The investigation continues into the killing of police officer Robert Wilson III, who was shot to death last Thursday inside a North Philadelphia video-game store.
So far, there are no easy answers as to why the suspects, Carlton Hipps, 29, and his brother Ramone Williams, 24, chose to rob the GameStop at 22nd Street and Lehigh Avenue. Why they chose to engage in a gun battle with officer Wilson is even murkier, but a clearer picture of both is emerging from court documents.
Both suspects were known to police investigators. Williams had a juvenile offense, but, of the two, Hipps had the far more prominent criminal past. Williams has been charged with murder, conspiracy, weapons offenses and possessing an instrument of crime. Hipps, who sustained a gunshot wound in the incident, remains hospitalized and has not been formally arraigned yet.
“I don’t even want to dignify these two individuals with an adjective,” said Deputy Commissioner Richard Ross. “They could have run out of the store as soon as they saw officer Wilson. No, they chose to gun him down.”
Records show in 2004 Hipps was arrested for robbery, robbery conspiracy, weapons violations, theft, recklessly endangering another person, receiving stolen property and simple assault. In 2006 he was found guilty of robbery and inflicting serious bodily injury and was sentenced to five to 10 years. He was also guilty of carrying a firearm without a license and given three years probation, which would have lasted until 2016.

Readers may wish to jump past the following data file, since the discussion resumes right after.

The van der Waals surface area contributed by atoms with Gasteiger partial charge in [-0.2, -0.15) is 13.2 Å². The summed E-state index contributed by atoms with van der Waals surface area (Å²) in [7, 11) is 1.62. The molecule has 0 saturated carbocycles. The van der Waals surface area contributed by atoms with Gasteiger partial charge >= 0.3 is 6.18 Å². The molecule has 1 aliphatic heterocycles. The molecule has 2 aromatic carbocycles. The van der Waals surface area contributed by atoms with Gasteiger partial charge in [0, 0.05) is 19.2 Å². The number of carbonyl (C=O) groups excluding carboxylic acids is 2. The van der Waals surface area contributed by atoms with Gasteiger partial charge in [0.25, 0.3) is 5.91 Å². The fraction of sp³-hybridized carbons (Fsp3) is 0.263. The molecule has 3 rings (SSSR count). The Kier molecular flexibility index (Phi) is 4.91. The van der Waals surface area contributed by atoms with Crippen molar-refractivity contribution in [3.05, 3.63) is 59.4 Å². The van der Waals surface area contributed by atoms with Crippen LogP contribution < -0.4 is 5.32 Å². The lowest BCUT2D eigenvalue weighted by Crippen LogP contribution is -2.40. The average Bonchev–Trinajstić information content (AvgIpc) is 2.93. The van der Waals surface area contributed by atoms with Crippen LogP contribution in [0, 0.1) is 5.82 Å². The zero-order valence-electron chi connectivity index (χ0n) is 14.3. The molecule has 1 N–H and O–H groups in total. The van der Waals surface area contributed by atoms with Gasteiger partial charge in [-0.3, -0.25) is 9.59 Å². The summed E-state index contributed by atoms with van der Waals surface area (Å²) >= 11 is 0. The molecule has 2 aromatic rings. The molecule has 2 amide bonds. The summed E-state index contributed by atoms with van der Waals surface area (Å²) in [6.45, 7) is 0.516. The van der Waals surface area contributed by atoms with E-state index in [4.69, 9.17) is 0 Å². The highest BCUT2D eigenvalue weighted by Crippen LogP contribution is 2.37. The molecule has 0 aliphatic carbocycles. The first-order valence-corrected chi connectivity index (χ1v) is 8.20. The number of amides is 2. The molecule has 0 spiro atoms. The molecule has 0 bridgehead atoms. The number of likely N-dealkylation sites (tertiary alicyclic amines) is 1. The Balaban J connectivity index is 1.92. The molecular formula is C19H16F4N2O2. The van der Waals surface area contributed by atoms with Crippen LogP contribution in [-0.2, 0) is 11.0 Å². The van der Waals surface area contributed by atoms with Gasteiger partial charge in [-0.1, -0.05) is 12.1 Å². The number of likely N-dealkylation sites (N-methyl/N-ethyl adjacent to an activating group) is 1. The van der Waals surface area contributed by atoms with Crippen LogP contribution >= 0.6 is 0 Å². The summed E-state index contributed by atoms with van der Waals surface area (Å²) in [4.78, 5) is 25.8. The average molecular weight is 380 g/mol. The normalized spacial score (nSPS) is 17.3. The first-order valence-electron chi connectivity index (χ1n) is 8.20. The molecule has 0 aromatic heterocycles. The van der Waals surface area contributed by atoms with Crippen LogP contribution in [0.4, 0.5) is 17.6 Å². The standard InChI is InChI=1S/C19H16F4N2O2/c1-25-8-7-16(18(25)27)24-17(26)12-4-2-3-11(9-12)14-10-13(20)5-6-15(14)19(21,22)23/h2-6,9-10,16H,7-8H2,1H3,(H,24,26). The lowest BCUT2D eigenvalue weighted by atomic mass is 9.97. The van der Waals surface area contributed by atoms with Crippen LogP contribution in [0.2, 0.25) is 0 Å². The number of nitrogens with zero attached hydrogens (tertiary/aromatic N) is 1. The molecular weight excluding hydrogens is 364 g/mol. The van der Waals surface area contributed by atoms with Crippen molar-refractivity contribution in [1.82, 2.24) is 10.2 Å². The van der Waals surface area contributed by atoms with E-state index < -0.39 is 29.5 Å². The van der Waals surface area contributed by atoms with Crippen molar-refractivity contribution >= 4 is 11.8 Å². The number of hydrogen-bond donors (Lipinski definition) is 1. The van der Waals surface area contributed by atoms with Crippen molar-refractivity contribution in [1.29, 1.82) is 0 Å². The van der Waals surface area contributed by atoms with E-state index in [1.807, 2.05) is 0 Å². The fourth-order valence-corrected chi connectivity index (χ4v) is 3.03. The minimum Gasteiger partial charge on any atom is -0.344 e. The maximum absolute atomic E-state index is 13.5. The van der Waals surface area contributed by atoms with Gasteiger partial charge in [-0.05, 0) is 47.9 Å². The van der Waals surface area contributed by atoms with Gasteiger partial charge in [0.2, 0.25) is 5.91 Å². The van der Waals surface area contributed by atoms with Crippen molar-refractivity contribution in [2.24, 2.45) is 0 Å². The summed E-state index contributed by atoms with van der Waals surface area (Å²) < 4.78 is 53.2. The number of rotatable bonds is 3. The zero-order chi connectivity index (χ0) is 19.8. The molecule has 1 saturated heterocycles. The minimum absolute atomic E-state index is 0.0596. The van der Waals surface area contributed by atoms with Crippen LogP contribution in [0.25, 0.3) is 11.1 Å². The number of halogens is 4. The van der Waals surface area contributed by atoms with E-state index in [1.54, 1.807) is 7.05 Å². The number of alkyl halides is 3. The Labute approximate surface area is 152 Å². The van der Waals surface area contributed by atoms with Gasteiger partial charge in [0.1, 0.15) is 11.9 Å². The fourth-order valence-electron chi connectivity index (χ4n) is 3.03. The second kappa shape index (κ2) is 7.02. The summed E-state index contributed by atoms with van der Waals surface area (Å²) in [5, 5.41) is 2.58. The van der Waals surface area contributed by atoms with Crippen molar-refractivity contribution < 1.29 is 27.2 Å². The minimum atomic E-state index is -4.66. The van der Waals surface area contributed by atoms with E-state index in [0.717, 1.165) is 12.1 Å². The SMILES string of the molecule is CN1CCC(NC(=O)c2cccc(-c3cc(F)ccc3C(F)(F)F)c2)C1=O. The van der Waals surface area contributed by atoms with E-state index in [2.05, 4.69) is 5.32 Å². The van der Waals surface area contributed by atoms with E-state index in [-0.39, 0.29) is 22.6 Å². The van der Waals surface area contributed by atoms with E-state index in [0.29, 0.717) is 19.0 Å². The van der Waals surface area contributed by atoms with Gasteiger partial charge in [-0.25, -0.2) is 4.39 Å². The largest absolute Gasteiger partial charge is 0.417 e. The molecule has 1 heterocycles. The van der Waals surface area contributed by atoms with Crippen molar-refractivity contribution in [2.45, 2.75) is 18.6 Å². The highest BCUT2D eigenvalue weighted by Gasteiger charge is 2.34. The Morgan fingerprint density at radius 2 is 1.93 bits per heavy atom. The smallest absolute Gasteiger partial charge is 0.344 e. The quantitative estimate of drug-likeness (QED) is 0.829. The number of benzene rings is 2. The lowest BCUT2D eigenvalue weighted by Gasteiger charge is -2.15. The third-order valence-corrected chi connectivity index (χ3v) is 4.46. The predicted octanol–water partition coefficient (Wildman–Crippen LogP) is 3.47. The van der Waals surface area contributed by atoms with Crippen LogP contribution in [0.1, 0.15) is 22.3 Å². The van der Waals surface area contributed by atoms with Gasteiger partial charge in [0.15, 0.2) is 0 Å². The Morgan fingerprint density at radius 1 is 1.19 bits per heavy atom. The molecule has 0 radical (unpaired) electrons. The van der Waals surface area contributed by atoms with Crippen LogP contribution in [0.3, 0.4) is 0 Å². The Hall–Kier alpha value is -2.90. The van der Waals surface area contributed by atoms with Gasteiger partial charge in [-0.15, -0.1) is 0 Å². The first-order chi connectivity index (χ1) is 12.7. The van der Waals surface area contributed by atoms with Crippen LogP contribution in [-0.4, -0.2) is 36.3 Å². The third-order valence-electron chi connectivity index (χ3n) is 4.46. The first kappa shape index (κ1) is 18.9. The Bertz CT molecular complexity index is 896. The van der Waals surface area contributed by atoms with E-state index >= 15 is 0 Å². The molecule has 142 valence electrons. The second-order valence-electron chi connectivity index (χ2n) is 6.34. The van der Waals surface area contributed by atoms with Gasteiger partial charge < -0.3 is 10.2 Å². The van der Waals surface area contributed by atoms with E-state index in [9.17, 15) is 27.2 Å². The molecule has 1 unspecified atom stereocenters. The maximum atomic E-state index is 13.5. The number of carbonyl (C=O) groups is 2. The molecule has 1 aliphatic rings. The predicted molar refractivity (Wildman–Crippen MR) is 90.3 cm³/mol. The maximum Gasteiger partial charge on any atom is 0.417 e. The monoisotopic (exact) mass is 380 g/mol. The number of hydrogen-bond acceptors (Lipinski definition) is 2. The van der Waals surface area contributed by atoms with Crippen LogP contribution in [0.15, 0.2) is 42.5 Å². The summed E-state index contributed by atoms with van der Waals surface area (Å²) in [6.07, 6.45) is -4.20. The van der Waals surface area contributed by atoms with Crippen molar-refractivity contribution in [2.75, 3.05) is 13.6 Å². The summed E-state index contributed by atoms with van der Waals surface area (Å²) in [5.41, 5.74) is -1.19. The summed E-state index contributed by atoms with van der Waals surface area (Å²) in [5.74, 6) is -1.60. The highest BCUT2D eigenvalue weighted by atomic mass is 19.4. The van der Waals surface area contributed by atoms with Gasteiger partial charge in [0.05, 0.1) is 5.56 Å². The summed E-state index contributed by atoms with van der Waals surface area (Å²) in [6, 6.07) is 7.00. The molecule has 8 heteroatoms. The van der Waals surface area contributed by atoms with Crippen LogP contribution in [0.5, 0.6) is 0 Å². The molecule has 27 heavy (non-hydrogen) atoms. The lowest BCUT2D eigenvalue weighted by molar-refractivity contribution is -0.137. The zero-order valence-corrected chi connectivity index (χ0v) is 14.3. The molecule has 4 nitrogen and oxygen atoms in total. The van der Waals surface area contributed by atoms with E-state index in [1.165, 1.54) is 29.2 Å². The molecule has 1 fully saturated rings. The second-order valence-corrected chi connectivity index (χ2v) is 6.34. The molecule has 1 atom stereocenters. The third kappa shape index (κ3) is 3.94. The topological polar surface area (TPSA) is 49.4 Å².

Memorial services for officer Wilson were held on Sunday at the Deliverance Evangelistic Church and at St. Martin de Porres Catholic Church. Both are just a few blocks from where Wilson was killed.
Parishioners not only mourned and praised 30-year-old Wilson but also embraced his grieving fellow officers and collected money to help support his two young sons. Wilson was buying a gift for his 9-year-old son at the GameStop store, just two blocks from the north Philadelphia church, when he was killed during a robbery attempt.
Fellow officers joined parishioners in walking to the altar to donate money for Wilson’s sons, Quahmier, who turned 10 on Monday, and 1-year-old Robert Wilson IV.
Funeral services for Wilson have not been announced.
“These two [suspects], they snatched a good one from us,” Ross said. “A month ago I didn’t know him but I did after he volunteered to wear one of the body cameras. When I saw the video of what happened it was very difficult and we’re all going through it. But this is the nature of the business, it’s what we do. His family is hurting, our officers are hurting and because of what we do there’s a certainty that it will happen again.”
In 2012 officer Moses Walker, who was also assigned to the 22nd district was shot to death during an attempted robbery on Aug. 16. Walker left the station wearing civilian clothing at the end of his late shift. Rafael Jones, a man with an extensive criminal past, was on probation when he shot Walker to death. In December 2014 he was found guilty of first degree murder. His accomplice, Chancier McFarland, pleaded guilty and testified against Jones in exchange for a 20 to 40 year sentence.
Philadelphia police have established a trust fund for Wilson’s family.
Anyone wishing to make a donation can do so at the following addresses:
Police and Fire Fighters Credit Union branches: 901 Arch St., 8500 Henry Ave., 7604 City Ave., 7500 Castor Ave., 3300 Grant Ave. Donations can also be made by check or money order to: The Robert Wilson III Family Memorial Trust Fund, Police and Fire Federal Credit Union, 901 Arch St., Philadelphia, PA, 19107.